Last week’s US GDP for the 1st quarter 2019 preliminary report (2 more revisions coming) registered a surprising 3.2% annual growth rate. It was forecast by all the major US bank research departments and independent macroeconomic forecasters to come in well below 2%. Some banks forecast as low as 1.1%. So why the big difference?
One reason may be the problems with government data collection in the first quarter with the government shutdown that threw data collection into a turmoil. First preliminary issue of GDP stats are typically adjusted significantly in the second revision, coming in future weeks. (The third revision, months later, often is little changed).
There are many problems with GDP accuracy reflecting the real trends and real GDP that many economists have discussed at length elsewhere. My major critique is the redefinition in 2013 that added at least 0.3% (and $500b a year) to GDP totals by simply redefining what constituted investment. Another chronic problem is how the price index, the GDP Deflator as it’s called, grossly underestimates inflation and thus the price adjustment to get the 3.2% ‘real’ GDP figure reported. In this latest report, the Deflator estimated inflation of only 1.9%. If actual inflation were higher, which it is, the 3.2% would be much lower, which it should. There are many other problems with GDP, such as the government including in their calculation totals the ‘rent’ that 50 million homeowners with mortgages reputedly ‘pay to themselves’.
Apart from these definitional issues and data collection problems in the first quarter, underlying the 3.2% are some red flags revealing that the 3.2% is the consequence of temporary factors, like Trump’s trade war, which is about to come to an end next month with the conclusion of the US-China trade negotiations. How does the trade war boost GDP temporarily?
Two ways at least. First, it pushes corporations to build up inventories artificially to get the cost of materials and semi-finished goods before the tariffs begin to hit. Second, trade disputes initially result in lower imports while negotiations are underway. In the latest US GDP analysis reported last week, lower imports resulted in what’s called higher ‘net exports’ (i.e. the difference between imports and exports). Net exports contribute to GDP. The US economy could be slowing in terms of output and exports, but if imports decline faster it appears that ‘net exports’ are rising and therefore so too is GDP from trade.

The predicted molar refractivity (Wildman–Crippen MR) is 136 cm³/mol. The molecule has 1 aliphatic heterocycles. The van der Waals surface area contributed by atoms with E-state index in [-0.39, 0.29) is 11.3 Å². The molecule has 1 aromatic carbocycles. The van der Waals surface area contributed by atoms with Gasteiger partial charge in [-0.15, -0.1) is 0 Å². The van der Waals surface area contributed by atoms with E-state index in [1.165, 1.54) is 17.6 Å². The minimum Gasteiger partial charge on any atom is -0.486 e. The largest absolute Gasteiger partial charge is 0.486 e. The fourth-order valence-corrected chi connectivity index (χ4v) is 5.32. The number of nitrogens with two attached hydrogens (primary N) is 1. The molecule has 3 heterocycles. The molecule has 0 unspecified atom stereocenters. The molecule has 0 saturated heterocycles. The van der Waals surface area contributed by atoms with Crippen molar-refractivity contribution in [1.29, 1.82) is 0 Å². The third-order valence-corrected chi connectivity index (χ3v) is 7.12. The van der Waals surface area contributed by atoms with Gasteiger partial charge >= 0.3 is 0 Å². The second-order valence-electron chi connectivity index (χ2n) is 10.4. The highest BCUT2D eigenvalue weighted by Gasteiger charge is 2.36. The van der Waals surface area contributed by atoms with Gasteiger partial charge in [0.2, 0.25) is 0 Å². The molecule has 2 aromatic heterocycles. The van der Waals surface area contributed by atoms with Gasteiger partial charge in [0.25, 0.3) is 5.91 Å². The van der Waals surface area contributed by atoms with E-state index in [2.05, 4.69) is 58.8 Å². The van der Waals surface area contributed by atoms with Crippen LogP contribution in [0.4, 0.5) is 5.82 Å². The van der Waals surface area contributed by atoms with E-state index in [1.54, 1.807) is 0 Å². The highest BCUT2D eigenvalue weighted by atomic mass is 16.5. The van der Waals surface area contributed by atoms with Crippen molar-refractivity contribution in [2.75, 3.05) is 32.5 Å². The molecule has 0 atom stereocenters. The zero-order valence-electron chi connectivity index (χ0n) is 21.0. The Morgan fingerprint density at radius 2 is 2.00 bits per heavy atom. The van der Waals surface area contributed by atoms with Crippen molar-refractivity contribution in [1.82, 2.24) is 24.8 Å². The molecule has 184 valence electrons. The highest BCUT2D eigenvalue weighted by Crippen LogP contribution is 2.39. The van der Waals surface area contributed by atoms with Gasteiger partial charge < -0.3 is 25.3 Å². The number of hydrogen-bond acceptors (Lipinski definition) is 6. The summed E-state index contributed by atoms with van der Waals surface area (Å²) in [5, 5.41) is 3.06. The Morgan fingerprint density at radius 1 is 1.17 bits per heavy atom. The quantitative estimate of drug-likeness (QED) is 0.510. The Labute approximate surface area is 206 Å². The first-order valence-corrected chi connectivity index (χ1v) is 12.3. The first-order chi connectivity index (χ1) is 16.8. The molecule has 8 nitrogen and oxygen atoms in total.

Looking behind the 1st quarter numbers it is clear that the 3.2% is largely due to excessive rising business inventories and rising net exports contributions to GDP.
Net exports contributed 1.03% to the 3.2% and inventories another 0.65% to the 3.2%. That is, over half. Even the Wall St. Journal reported that without these temporary contributions (both will abate in future months sharply), US GDP in the quarter would have been only 1.3%. (And less if adjusted more accurately for inflation and if the 2013 phony redefinitions were also ‘backed out’).
US GDP in reality probably grew around the 1.1% forecasted by the research departments of the big US banks.
This analysis is supported by the fact that around 75% of the US economy and GDP is due to business investment and household consumption typically. And both consumption and investment are by far the primary sources of GDP. (The rest is from government spending and ‘net exports).
Consumer spending (68% of GDP) rose only by 1.2% last quarter and thereby contributed only 0.82% of the 3.2%. That’s only one fourth of the 3.2%, when consumption, given its size in the economy, should contribute 68%!